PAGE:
(Reuters) - Anthony Weiner vowed to remain in office on Thursday despite increasing pressure for him to resign for sending lewd pictures of himself to women over the Internet and then lying about it.
"I'm not," Weiner told the New York Post when asked if he was going to resign.
At least seven of Weiner's fellow House Democrats have publicly called on him to resign, and congressional aides say other representatives are hoping he quits, but a poll released on Thursday showed 56 percent of adults in his district believe he should stay.
"I betrayed a lot of people and I know it. I'm trying to get back to work now and try to make amends to my constituents and of course to my family," he told the Post on the streets of Manhattan in video posted on the newspaper's website.
Should Weiner return to work in Washington, he would have a 6:30 p.m. vote on Monday on Capitol Hill, where a pack of news reporters would likely follow his every move.
Weiner, 46, declined to comment on a New York Times report that his wife of less than one year was pregnant with the couple's first child, nor would he say if more pictures of himself or his exposed genitalia were likely to surface.
"I exchanged inappropriate things with people and I've now got to deal with those consequences. I was completely honest on Monday after I had not been for a while," Weiner said, referring to his teary-eyed news conference.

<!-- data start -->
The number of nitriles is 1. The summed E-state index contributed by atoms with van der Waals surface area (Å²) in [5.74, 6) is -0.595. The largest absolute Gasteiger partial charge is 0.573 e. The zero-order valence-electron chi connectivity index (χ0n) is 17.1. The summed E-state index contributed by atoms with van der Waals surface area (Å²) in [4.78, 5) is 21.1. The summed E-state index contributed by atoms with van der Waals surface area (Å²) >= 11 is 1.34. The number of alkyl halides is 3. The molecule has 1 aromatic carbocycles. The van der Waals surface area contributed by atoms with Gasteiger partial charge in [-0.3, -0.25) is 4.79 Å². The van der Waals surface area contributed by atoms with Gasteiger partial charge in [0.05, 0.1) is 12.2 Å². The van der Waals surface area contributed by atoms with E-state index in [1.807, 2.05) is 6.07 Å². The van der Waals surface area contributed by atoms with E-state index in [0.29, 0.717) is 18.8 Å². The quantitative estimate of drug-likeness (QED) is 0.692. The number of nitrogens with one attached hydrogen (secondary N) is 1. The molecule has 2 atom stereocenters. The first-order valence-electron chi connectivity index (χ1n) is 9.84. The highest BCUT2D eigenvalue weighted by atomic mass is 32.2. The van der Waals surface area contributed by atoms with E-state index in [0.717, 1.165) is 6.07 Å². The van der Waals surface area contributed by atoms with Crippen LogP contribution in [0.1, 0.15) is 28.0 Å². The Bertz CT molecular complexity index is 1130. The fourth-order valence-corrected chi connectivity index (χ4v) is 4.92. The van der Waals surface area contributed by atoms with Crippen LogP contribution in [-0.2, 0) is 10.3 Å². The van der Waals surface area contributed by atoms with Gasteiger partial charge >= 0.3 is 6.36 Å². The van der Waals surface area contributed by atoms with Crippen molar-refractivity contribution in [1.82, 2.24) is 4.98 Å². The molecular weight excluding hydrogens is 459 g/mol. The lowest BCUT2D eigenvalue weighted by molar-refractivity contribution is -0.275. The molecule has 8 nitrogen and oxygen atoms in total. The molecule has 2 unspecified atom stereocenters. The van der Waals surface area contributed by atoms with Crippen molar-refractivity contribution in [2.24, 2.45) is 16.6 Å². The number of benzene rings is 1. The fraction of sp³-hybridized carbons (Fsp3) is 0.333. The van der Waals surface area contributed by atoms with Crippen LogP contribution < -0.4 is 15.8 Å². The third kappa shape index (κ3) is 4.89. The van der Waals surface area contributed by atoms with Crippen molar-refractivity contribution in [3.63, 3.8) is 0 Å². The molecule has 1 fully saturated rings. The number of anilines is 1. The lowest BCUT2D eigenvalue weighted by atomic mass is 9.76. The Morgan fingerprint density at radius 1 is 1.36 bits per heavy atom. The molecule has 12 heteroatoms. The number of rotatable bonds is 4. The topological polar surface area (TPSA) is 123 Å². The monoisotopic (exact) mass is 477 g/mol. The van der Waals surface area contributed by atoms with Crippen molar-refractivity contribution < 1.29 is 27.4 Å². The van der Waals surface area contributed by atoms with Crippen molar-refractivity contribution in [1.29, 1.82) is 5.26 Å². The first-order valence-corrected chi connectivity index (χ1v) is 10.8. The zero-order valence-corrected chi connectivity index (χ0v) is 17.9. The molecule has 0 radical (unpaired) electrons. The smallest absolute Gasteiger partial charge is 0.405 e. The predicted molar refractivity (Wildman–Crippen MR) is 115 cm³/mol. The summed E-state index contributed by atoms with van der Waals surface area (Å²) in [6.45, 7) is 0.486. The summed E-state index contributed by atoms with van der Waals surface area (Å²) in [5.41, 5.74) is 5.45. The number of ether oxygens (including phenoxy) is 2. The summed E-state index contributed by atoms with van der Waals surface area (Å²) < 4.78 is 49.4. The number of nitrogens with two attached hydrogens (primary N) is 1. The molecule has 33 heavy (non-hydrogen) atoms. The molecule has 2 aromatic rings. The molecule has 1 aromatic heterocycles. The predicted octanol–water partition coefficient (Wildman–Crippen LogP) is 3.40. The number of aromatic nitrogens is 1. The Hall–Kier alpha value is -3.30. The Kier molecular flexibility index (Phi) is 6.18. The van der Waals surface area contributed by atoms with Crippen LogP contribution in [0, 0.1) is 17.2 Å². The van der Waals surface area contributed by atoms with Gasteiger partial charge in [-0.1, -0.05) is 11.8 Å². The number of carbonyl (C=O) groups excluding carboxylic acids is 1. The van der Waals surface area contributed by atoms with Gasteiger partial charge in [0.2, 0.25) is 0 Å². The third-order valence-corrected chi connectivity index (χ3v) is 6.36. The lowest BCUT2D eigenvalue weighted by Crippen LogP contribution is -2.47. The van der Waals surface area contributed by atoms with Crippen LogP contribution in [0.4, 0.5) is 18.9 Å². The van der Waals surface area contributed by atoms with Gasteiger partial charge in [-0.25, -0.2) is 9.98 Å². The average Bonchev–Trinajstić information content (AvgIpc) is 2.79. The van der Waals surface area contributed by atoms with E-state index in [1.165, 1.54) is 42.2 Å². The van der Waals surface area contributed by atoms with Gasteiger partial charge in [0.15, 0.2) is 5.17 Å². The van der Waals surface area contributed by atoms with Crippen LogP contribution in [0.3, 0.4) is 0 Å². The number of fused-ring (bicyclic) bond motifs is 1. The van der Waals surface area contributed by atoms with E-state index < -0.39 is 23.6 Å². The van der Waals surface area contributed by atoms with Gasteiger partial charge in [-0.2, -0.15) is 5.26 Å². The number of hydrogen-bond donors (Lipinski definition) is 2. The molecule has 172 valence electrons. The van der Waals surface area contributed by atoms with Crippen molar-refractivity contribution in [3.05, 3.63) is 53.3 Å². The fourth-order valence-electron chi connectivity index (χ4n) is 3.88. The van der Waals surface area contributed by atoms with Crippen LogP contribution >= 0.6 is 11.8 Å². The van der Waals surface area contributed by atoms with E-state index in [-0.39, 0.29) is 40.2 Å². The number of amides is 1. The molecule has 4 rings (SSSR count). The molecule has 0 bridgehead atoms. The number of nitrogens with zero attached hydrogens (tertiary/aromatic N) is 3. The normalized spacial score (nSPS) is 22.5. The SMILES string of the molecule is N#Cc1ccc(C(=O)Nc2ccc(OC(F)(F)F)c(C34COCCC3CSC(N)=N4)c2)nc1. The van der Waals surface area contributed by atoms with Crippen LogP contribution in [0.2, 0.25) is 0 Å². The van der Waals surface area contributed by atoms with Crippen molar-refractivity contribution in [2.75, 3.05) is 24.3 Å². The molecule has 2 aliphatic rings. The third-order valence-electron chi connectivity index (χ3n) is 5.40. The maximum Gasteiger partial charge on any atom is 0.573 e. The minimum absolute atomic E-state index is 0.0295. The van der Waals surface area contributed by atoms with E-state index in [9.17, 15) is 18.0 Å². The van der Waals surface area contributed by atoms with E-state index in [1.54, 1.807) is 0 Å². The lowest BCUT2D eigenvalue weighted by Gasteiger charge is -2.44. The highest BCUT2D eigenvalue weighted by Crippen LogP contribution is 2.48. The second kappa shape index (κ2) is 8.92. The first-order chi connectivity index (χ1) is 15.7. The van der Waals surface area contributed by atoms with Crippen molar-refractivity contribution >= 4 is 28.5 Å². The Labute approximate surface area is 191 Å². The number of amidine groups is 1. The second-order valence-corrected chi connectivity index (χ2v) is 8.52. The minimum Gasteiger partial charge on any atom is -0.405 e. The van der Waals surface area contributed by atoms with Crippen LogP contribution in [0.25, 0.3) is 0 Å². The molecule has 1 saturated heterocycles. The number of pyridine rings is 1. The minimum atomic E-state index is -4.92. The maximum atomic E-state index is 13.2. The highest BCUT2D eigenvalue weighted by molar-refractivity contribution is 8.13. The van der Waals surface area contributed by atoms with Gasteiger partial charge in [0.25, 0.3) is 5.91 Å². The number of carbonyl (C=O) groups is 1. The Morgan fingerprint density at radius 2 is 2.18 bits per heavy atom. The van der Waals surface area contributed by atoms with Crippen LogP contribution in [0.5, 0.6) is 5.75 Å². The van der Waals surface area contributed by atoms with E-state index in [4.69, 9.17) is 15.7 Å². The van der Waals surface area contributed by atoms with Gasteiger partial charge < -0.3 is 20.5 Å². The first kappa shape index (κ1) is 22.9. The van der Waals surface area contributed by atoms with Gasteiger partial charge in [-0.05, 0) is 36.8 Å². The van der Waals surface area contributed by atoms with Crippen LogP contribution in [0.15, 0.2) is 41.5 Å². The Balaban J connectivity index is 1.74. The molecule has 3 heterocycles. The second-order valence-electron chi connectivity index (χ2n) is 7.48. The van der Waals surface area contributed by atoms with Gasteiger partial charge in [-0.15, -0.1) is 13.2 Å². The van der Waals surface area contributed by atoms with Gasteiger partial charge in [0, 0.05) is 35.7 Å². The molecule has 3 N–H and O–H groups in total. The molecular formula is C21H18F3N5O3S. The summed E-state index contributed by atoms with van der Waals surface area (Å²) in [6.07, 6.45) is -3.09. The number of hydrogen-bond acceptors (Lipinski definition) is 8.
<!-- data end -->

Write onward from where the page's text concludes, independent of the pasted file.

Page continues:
Fellow Democrats in Congress have been distancing themselves from the onetime rising star, concerned about the political fallout.
Many voters were more forgiving. Fifty-six percent of adults surveyed in Weiner's district, which includes parts of Brooklyn and Queens, said he should stay in office, while 33 percent said he should quit, according to an NY1-Marist Poll.
The telephone survey of 512 adults was conducted on Wednesday and had a margin of error of plus or minus 5 percentage points, Marist said.
After vehemently denying for more than a week that he sent a picture of his bulging boxer briefs to a woman in Seattle, claiming he was the victim of hacking, Weiner tearfully admitted to lying about the scandal on Monday, when he said he had inappropriate exchanges with six women, some after he was married.
He also vowed to remain in his post and preserve his marriage to Huma Abedin, 35, an aide to Secretary of State Hillary Clinton.
Abedin is in the early stages of pregnancy with the couple's first child, The New York Times reported on Wednesday, citing three unidentified people with knowledge of the situation.
Former President Bill Clinton officiated at their wedding last July amid much fanfare that Washington's newest power couple comprised Abedin, a Muslim, and Weiner, who is Jewish.
(Additional reporting by Thomas Ferraro; Editing by Michelle Nichols and Eric Walsh)
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